Live debug your Cordova/Ionic application with Visual Studio Code

In this article, I will show you how to setup your development environment using VS Code to be able to debug correctly your Ionic app running on iOS or Android.

This means:

  • Live reload the running app each time you make changes to your code without having to build it all over again.
  • Putting breakpoints directly in VS Code to pause your app running directly on a device or emulator.

I'll consider you have already been playing around with Ionic 3 and managed to make it run it on a device or emulator. If you haven't done that yet, I invite you to learn all that on the Ionic website.

I'll also assume that you have already installed Visual Studio Code. If you haven't tried it, it's a really lightweight IDE and has pretty much all the features you need to develop mobile applications using Ionic 3. Also, it's free and has a huge community making it better and better every day.

Once upon a time, debugging Ionic apps was taking way too much time.

Ionic 1 was a real revolution for me as a frontend developer. Suddenly I could create mobile apps working on iOS AND Android just with my web developer knowledge. It was awesome!

But, as for many early technologies, there were caveats. And the biggest one of all was: Debugging. At first, I thought that just serving the app and having live reload on the browser would be enough to be able to find and fix easily all the bugs just by using console.log(). You know, these console.log() you forget in your code after fixing your bug and that haunts your debug console for days, because you're too lazy to remove them. Yeah, you're a javascript developer, you know what I'm talking about :). And for the platform specific bugs, I would just have to debug my Android apps with the chrome dev tools and iOS apps with the Safari dev tools. There couldn't be so many bugs specific to each platform! I was wrong.

If you create an hybrid app, you'll surely run into some nasty platform specific bugs. And they'll be tricky to fix. Trust me, you need the most efficient debug environment to find and fix them quickly.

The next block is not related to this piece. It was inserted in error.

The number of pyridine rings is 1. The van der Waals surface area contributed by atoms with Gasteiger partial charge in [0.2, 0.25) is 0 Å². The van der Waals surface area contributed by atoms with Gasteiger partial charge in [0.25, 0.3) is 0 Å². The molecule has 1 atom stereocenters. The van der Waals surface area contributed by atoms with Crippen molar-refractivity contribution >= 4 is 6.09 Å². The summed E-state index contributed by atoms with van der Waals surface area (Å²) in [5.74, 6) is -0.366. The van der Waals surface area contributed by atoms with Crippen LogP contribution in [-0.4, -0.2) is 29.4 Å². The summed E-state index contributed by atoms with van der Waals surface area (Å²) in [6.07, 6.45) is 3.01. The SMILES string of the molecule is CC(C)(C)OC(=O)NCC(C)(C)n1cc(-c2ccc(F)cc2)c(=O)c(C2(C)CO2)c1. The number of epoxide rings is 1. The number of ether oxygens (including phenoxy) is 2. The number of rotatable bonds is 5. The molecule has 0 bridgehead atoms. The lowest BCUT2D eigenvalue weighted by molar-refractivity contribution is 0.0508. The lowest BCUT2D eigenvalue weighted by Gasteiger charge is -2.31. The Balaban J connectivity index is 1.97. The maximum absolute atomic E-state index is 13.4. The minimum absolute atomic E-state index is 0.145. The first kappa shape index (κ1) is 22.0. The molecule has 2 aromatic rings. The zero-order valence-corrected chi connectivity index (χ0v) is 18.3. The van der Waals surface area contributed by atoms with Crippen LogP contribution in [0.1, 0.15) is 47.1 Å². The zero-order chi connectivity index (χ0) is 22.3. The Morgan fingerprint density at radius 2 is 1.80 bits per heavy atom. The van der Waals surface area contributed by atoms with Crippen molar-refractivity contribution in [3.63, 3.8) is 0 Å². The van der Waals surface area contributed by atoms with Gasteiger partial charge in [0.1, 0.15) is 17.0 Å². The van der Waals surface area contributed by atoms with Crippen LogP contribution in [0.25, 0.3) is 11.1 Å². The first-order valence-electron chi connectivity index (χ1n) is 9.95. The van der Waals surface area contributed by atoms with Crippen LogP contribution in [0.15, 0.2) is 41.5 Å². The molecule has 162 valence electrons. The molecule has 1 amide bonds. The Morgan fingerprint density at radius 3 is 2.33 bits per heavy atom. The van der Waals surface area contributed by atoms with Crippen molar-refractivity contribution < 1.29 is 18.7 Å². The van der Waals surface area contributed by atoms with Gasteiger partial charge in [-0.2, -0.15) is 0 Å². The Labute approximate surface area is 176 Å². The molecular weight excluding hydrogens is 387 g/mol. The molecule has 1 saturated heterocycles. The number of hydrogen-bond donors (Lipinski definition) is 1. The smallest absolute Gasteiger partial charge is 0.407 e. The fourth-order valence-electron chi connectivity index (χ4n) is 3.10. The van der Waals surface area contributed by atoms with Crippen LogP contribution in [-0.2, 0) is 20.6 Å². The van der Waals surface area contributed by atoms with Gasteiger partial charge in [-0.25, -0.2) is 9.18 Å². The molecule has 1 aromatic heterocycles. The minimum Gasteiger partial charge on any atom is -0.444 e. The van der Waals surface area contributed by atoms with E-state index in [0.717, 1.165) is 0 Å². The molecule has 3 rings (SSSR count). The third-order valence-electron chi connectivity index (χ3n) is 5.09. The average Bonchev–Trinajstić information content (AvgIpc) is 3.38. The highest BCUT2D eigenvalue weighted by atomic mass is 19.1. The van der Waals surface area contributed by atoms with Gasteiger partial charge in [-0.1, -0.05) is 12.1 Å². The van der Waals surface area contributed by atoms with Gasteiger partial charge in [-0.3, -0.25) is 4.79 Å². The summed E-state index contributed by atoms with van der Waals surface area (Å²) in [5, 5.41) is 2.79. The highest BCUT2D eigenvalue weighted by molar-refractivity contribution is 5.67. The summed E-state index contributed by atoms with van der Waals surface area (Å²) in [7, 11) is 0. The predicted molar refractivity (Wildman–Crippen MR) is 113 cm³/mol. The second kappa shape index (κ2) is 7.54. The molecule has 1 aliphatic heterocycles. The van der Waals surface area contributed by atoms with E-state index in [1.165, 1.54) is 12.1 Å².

At that time, when I needed to find a bug on Android, I had to build the web app, build the Android app with Cordova, launch it on a device or an emulator, launch chrome dev tool to connect to the running app, put my breakpoints, find a possible cause, fix it in my code and do this process all over again. This whole process was taking way too much time.

And now, thanks to Ionic 3 and Visual Studio code, I can finally put my breakpoints directly in my own code and live reload my apps running on an iOS or Android device!

So, less talking, more debugging. I'll show you how to make the magic happen.

Ionic and live reload

Starting from Ionic 2, you can live reload your Android/iOS application connected to your computer. You can change the code, and the app will reload with the changes directly. No need to build it all over again!

To do that on Android, nothing easier, just run:

$ npm run ionic cordova run android -l

This should launch the app on an Android emulator or a device if you plugged one in. And MAGIC, you can edit your code and the app will refresh itself!

OK, that's a start, but we still need to put our breakpoints in the chrome dev tool if we need to debug our app step by step. And we don't want that, do we?

Debug step by step within VS Code

First, you'll need to install the Cordova Tools extension for Visual Studio Code.

Open up VS Code, click the extension icon on the left-hand side and search for "Cordova Tools". Install it and reload VS Code, as asked.

Install the Cordova Tools Extension for VS Code

Next, click the debug icon on the left-hand side and click the gear icon at the top of the Debug panel and select "Cordova" in the dropdown at the top.

Select the Cordova environment in the Debug Panel

This will create a launch.json file inside the .vscode folder in the project directory. You will now have several debug options at the top of the debug panel, such as "Run Android on device" or "Attach to running Android on device".

If you run "Serve to the browser (ionic serve)", a new browser window will launch and you'll already be able to debug step by step within VS Code your app running in the browser.

That's already way better than debugging step by step in chrome dev tools and then making again the changes in your code. We're actually debugging directly in our own code in VS Code!

So now, let's test this baby with a running iOS and Android app!